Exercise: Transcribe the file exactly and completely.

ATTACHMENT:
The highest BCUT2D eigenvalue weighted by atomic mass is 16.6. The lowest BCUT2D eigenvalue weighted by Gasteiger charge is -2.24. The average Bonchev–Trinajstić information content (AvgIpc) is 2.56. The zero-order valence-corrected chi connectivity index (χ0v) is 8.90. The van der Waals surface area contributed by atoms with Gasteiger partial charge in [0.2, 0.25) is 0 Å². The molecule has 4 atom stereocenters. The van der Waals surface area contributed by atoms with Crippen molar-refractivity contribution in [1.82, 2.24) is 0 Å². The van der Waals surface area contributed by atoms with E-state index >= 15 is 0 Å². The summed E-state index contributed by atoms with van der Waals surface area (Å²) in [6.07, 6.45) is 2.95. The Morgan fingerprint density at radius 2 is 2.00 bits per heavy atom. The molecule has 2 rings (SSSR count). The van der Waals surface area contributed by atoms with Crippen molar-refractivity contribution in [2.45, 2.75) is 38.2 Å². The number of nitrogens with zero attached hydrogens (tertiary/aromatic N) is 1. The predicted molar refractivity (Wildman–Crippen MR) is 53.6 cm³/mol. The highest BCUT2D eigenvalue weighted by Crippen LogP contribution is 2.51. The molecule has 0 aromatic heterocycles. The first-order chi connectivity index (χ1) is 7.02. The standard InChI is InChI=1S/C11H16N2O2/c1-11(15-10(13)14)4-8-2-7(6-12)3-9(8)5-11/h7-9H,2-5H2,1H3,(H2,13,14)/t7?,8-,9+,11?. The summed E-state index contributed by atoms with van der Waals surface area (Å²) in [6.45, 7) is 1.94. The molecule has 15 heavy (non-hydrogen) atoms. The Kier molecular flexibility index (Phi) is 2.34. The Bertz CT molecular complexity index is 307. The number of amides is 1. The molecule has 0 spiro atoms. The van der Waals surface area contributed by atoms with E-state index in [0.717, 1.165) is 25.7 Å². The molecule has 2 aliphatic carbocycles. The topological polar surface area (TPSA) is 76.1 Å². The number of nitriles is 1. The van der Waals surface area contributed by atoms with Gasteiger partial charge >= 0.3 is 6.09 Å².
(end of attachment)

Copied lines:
The highest BCUT2D eigenvalue weighted by atomic mass is 16.6. The lowest BCUT2D eigenvalue weighted by Gasteiger charge is -2.24. The average Bonchev–Trinajstić information content (AvgIpc) is 2.56. The zero-order valence-corrected chi connectivity index (χ0v) is 8.90. The van der Waals surface area contributed by atoms with Gasteiger partial charge in [0.2, 0.25) is 0 Å². The molecule has 4 atom stereocenters. The van der Waals surface area contributed by atoms with Crippen molar-refractivity contribution in [1.82, 2.24) is 0 Å². The van der Waals surface area contributed by atoms with E-state index >= 15 is 0 Å². The summed E-state index contributed by atoms with van der Waals surface area (Å²) in [6.07, 6.45) is 2.95. The Morgan fingerprint density at radius 2 is 2.00 bits per heavy atom. The molecule has 2 rings (SSSR count). The van der Waals surface area contributed by atoms with Crippen molar-refractivity contribution in [2.45, 2.75) is 38.2 Å². The number of nitrogens with zero attached hydrogens (tertiary/aromatic N) is 1. The predicted molar refractivity (Wildman–Crippen MR) is 53.6 cm³/mol. The highest BCUT2D eigenvalue weighted by Crippen LogP contribution is 2.51. The molecule has 0 aromatic heterocycles. The first-order chi connectivity index (χ1) is 7.02. The standard InChI is InChI=1S/C11H16N2O2/c1-11(15-10(13)14)4-8-2-7(6-12)3-9(8)5-11/h7-9H,2-5H2,1H3,(H2,13,14)/t7?,8-,9+,11?. The summed E-state index contributed by atoms with van der Waals surface area (Å²) in [6.45, 7) is 1.94. The molecule has 15 heavy (non-hydrogen) atoms. The Kier molecular flexibility index (Phi) is 2.34. The Bertz CT molecular complexity index is 307. The number of amides is 1. The molecule has 0 spiro atoms. The van der Waals surface area contributed by atoms with E-state index in [0.717, 1.165) is 25.7 Å². The molecule has 2 aliphatic carbocycles. The topological polar surface area (TPSA) is 76.1 Å². The number of nitriles is 1. The van der Waals surface area contributed by atoms with Gasteiger partial charge >= 0.3 is 6.09 Å².